Sandwich Bay, Kent. A place revered by golf fans. Three of England’s best golf courses reside here in Prince's, Royal Cinque Ports and the famous Royal St. Georges.
It’s a stretch that rivals anywhere on Old Blighty. Ascot, Southport? Sandwich is just as appetising.
It’s a tranquil segment of coastline, dotted with spectacular houses and the odd sheep and cow. It has an otherworldly atmosphere, as all the best golf destinations do, particularly if you are travelling from the ferocity of London, which is roughly an hour and a half drive away.
Prince's is the most northerly of the three, which sit side-by-side, surveying the English Channel.
We made the shuffle down from London for the re-launch of Prince's Himalayas nine in May. We were informed that this was the members’ favourite stretch, as the other two nines are infamous for their difficulty. This will have added further pressure to what was already a daunting task for architects Mackenzie & Ebert, a company who have lent their expertise to a variety of internationally acclaimed designs.
And if that didn’t have them sweating, the club’s pedigree will have turned up the pressure cooker.
Established in 1906, it has hosted the Open and is a current Open qualifying venue on the other two nines - the Shore and Dunes. It is regarded as one of the greatest 18s in the game, but the club set out to tweak the Himalayas in order to add another stretch of at least equal standard - at best, better.
In order to achieve this lusty aim, designers decided there needed to be two new holes added.
The first comes on just the second hole, which joins the old second and third holes together to make a daunting, long par five - especially if the wind isn’t working in your favour.
A draw off the tee is the ideal shot for a right-hander thanks to a dogleg, as bunkers on the right take reaching in two out of the question if you cannot shape your tee ball.
Himalayas Bloody Point 5th Aerial.jpg
Should you find the middle of the bat from the tee, and you are blessed with distance, there is a chance at finding the green with your second. It requires another big hit to get there, mind.
The short par-three fifth hole is the other new addition, a spectacular design which is one of our favourite on the nine.
Requiring just a wedge, the pin is tucked on the left behind a mean bunker, with a fast run-off area to the left. Vistas over the Channel provide a thrilling backdrop, as well as stiff winds.
Golfers will need to hit a decent shot to be able to stop their ball on what is a relatively small landing area. As I found out - twice - pulling it left and trickling down the slope leaves a perilous chip.
The opening tee shot has also been made less knee shaking, with the left side of the fairway vastly extended. An easier opening tee shot - you won’t hear many golfers complaining about that.
The ninth tee shot also no longer goes over the dunes, which used to make it a sharp doglegging hole to the left. Rather, it’s a straight hole, playing much fairer with trouble off the tee in the line of sight as you draw the driver back. It’s a definite improvement.
A large amount of trees have been removed, making this more of a classic links test, and opening up stunning views. It makes it slightly less difficult off the tee, which is no bad thing. This is still a brutal test, but if played correctly, one can score.
There are still a few trees left out there for lining up purposes, but it takes a serious misjudgement to find yourself playing from their vicinity.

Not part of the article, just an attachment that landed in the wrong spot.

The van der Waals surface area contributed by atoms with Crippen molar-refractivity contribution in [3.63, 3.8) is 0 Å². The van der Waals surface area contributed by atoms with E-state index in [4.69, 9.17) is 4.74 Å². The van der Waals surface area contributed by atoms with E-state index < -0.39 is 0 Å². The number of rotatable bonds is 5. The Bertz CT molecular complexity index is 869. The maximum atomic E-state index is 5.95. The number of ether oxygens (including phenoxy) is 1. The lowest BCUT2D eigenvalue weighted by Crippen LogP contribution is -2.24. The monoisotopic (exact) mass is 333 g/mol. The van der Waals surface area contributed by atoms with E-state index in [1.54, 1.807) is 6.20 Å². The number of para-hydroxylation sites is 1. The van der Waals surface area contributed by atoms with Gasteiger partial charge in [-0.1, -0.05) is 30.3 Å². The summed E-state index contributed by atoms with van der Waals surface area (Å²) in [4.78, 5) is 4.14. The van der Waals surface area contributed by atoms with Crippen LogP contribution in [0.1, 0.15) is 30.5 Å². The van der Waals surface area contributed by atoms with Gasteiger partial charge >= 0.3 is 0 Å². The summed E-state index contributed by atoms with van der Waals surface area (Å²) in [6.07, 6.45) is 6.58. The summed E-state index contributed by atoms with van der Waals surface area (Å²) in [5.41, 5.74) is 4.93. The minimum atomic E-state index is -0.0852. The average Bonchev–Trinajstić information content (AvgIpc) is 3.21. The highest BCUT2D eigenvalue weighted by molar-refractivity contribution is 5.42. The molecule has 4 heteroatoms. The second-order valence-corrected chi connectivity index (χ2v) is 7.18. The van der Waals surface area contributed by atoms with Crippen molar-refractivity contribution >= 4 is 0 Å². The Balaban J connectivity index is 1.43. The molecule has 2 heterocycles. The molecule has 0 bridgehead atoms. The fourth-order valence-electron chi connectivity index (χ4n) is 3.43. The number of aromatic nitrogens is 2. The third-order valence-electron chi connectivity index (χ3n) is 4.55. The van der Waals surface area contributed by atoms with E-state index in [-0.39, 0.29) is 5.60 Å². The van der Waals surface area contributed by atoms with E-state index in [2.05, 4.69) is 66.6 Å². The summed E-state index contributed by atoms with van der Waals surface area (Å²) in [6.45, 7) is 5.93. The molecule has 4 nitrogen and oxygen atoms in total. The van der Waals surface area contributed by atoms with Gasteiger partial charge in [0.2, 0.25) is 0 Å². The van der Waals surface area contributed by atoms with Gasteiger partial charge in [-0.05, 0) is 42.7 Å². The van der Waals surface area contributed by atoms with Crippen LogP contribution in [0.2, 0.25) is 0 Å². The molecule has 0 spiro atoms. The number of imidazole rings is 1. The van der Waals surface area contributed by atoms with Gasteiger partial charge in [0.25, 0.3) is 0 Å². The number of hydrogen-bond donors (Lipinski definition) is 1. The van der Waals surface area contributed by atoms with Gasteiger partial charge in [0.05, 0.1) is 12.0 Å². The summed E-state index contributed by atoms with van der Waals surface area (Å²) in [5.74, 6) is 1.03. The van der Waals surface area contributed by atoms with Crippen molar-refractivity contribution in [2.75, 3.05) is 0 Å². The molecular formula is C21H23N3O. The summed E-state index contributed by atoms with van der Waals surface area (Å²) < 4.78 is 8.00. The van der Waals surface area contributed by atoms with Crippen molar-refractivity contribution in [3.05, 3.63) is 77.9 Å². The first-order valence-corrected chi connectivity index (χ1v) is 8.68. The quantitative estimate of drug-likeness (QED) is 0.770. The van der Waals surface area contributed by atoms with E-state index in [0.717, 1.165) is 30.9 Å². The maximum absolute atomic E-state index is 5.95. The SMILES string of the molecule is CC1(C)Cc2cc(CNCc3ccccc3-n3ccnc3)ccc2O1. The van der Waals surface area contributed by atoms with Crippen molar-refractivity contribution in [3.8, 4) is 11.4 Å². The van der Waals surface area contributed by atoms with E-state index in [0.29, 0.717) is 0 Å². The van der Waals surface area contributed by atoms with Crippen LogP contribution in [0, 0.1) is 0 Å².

Himalayas Bloody Point 5th Tee to Green.jpg
Golfers will notice wetlands as they make their way around, which adds wildlife to the course but also helps drainage. With this area of Kent receiving eight months’ worth of rain the day before we visited, it was a testament to the course we were even able to play, but we were astounded to find the course in decent condition.
The greens do have subtle undulations here and there, but aren’t as mystifying as those at Cinque Ports and St Georges, so if you get on a hot streak you can pick some shots up.
Alas, miss the green at your peril. Run-off areas have been made more damaging, with you ball slipping away from the putting surface should you err near the edge of the green. It’s more linksy, more fun, and likely to add more shots to your score.
With such a rich history at Prince's, the re-design allowed the club to bring some original designs back, and also pay homage to its legacy.
World War II fighter pilot PB ‘Laddie’ Lucas is one of the club’s most loved and esteemed sons.
A former Walker Cup captain and son of one of Prince's founders, he was forced to make an emergency landing on the third tee in July 1943 after being shot over Northern France.
It is said his knowledge of the land was so entrenched, Lucas knew the spot would make for a decent makeshift landing area.
After landing, he is reported to have run to an airfield and jumped into a new plane, before heading back out over the Channel.
A mounted propeller marks the spot where he brought the plane down, a brilliant addition to the round.
There are murmerings this will be nine of the club’s new “official 18” going forward. And we agree that it should.
The upgrades - and that’s what they are - have made the nine more playable off the tee and overall fairer.
The two new holes are fantastic designs in their own right, while the nine as a whole examines every part of your game and requires guille as well as imagination.
It has the feel of a more traditional links, with less trees on show and steeper run-offs around the greens.
Put this up against any nine holes on our island, and it holds its own. The architects and club alike deserve the plaudits that will inevitably come.
Located at the entrace is Prince's lodge, showcasing 38 bedrooms and two suites. The bedrooms are spacious and comfortable with en suites, with views over the course and the Channel.
Head to the Prince's website for more.